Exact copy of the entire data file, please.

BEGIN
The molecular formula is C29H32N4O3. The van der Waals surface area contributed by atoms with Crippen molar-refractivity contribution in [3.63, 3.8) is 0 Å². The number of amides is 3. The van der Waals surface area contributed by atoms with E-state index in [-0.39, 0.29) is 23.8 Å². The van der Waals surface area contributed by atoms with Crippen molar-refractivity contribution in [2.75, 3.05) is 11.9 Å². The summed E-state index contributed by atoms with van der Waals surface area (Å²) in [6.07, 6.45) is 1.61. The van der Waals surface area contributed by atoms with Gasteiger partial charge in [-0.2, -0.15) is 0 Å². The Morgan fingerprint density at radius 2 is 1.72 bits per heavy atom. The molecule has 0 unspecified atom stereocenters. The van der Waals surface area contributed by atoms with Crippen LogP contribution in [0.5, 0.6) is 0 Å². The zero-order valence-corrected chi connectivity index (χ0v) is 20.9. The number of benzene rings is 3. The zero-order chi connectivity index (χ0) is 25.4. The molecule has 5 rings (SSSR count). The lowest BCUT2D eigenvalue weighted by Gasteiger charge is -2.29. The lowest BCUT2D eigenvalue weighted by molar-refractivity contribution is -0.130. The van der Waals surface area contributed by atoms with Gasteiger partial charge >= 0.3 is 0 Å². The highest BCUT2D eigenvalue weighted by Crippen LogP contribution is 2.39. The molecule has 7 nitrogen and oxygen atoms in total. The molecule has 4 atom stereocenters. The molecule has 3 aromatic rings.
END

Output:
The molecular formula is C29H32N4O3. The van der Waals surface area contributed by atoms with Crippen molar-refractivity contribution in [3.63, 3.8) is 0 Å². The number of amides is 3. The van der Waals surface area contributed by atoms with E-state index in [-0.39, 0.29) is 23.8 Å². The van der Waals surface area contributed by atoms with Crippen molar-refractivity contribution in [2.75, 3.05) is 11.9 Å². The summed E-state index contributed by atoms with van der Waals surface area (Å²) in [6.07, 6.45) is 1.61. The van der Waals surface area contributed by atoms with Gasteiger partial charge in [-0.2, -0.15) is 0 Å². The Morgan fingerprint density at radius 2 is 1.72 bits per heavy atom. The molecule has 0 unspecified atom stereocenters. The van der Waals surface area contributed by atoms with Crippen LogP contribution in [0.5, 0.6) is 0 Å². The zero-order valence-corrected chi connectivity index (χ0v) is 20.9. The number of benzene rings is 3. The zero-order chi connectivity index (χ0) is 25.4. The molecule has 5 rings (SSSR count). The lowest BCUT2D eigenvalue weighted by Gasteiger charge is -2.29. The lowest BCUT2D eigenvalue weighted by molar-refractivity contribution is -0.130. The van der Waals surface area contributed by atoms with Gasteiger partial charge >= 0.3 is 0 Å². The highest BCUT2D eigenvalue weighted by Crippen LogP contribution is 2.39. The molecule has 7 nitrogen and oxygen atoms in total. The molecule has 4 atom stereocenters. The molecule has 3 aromatic rings.